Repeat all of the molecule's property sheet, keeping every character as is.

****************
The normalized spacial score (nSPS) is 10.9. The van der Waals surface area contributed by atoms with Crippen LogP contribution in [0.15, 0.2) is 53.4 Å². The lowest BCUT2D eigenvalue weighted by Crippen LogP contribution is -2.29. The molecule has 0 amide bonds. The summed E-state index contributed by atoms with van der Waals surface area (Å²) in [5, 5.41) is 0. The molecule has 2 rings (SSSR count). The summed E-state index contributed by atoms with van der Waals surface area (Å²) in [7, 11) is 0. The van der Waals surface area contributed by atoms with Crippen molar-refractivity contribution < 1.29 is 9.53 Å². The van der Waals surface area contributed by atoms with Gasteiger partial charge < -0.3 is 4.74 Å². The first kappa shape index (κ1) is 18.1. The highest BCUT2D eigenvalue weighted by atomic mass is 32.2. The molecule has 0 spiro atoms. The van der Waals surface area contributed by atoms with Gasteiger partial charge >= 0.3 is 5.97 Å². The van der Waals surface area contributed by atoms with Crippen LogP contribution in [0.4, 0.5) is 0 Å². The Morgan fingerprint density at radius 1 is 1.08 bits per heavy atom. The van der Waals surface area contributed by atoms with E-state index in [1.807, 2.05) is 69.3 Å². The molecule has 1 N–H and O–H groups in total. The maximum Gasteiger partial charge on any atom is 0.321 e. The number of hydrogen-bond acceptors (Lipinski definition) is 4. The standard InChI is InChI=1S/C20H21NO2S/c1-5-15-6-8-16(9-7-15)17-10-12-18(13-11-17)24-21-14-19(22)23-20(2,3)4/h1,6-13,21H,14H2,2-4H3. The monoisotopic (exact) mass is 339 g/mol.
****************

The normalized spacial score (nSPS) is 10.9. The van der Waals surface area contributed by atoms with Crippen LogP contribution in [0.15, 0.2) is 53.4 Å². The lowest BCUT2D eigenvalue weighted by Crippen LogP contribution is -2.29. The molecule has 0 amide bonds. The summed E-state index contributed by atoms with van der Waals surface area (Å²) in [5, 5.41) is 0. The molecule has 2 rings (SSSR count). The summed E-state index contributed by atoms with van der Waals surface area (Å²) in [7, 11) is 0. The van der Waals surface area contributed by atoms with Crippen molar-refractivity contribution < 1.29 is 9.53 Å². The van der Waals surface area contributed by atoms with Gasteiger partial charge < -0.3 is 4.74 Å². The first kappa shape index (κ1) is 18.1. The highest BCUT2D eigenvalue weighted by atomic mass is 32.2. The molecule has 0 spiro atoms. The van der Waals surface area contributed by atoms with Gasteiger partial charge >= 0.3 is 5.97 Å². The van der Waals surface area contributed by atoms with Crippen LogP contribution in [0.4, 0.5) is 0 Å². The Morgan fingerprint density at radius 1 is 1.08 bits per heavy atom. The van der Waals surface area contributed by atoms with E-state index in [1.807, 2.05) is 69.3 Å². The molecule has 1 N–H and O–H groups in total. The maximum Gasteiger partial charge on any atom is 0.321 e. The number of hydrogen-bond acceptors (Lipinski definition) is 4. The standard InChI is InChI=1S/C20H21NO2S/c1-5-15-6-8-16(9-7-15)17-10-12-18(13-11-17)24-21-14-19(22)23-20(2,3)4/h1,6-13,21H,14H2,2-4H3. The monoisotopic (exact) mass is 339 g/mol.